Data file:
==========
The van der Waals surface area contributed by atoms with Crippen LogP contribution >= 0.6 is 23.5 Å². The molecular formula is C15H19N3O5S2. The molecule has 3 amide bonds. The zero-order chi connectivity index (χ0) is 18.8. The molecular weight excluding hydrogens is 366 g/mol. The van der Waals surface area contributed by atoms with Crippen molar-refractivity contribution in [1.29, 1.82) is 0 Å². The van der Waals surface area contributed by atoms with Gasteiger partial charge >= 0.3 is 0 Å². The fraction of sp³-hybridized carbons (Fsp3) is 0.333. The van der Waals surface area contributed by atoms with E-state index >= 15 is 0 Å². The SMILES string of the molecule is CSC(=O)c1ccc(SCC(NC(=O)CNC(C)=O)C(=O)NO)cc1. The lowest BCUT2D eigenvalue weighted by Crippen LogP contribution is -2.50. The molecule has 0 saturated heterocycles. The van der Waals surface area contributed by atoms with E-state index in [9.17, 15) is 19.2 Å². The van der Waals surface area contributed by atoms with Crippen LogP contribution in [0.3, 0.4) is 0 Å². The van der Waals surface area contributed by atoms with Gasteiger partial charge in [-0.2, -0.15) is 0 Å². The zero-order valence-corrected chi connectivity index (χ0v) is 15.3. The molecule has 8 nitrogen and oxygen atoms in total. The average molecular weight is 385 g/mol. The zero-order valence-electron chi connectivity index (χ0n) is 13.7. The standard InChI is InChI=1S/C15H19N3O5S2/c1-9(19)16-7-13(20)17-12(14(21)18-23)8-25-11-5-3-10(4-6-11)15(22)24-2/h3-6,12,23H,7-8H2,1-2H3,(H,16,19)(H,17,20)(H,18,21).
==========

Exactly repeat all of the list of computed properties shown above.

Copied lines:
The van der Waals surface area contributed by atoms with Crippen LogP contribution >= 0.6 is 23.5 Å². The molecular formula is C15H19N3O5S2. The molecule has 3 amide bonds. The zero-order chi connectivity index (χ0) is 18.8. The molecular weight excluding hydrogens is 366 g/mol. The van der Waals surface area contributed by atoms with Crippen molar-refractivity contribution in [1.29, 1.82) is 0 Å². The van der Waals surface area contributed by atoms with Gasteiger partial charge >= 0.3 is 0 Å². The fraction of sp³-hybridized carbons (Fsp3) is 0.333. The van der Waals surface area contributed by atoms with E-state index >= 15 is 0 Å². The SMILES string of the molecule is CSC(=O)c1ccc(SCC(NC(=O)CNC(C)=O)C(=O)NO)cc1. The lowest BCUT2D eigenvalue weighted by Crippen LogP contribution is -2.50. The molecule has 0 saturated heterocycles. The van der Waals surface area contributed by atoms with E-state index in [9.17, 15) is 19.2 Å². The van der Waals surface area contributed by atoms with Crippen LogP contribution in [0.3, 0.4) is 0 Å². The van der Waals surface area contributed by atoms with Gasteiger partial charge in [-0.2, -0.15) is 0 Å². The zero-order valence-corrected chi connectivity index (χ0v) is 15.3. The molecule has 8 nitrogen and oxygen atoms in total. The average molecular weight is 385 g/mol. The zero-order valence-electron chi connectivity index (χ0n) is 13.7. The standard InChI is InChI=1S/C15H19N3O5S2/c1-9(19)16-7-13(20)17-12(14(21)18-23)8-25-11-5-3-10(4-6-11)15(22)24-2/h3-6,12,23H,7-8H2,1-2H3,(H,16,19)(H,17,20)(H,18,21).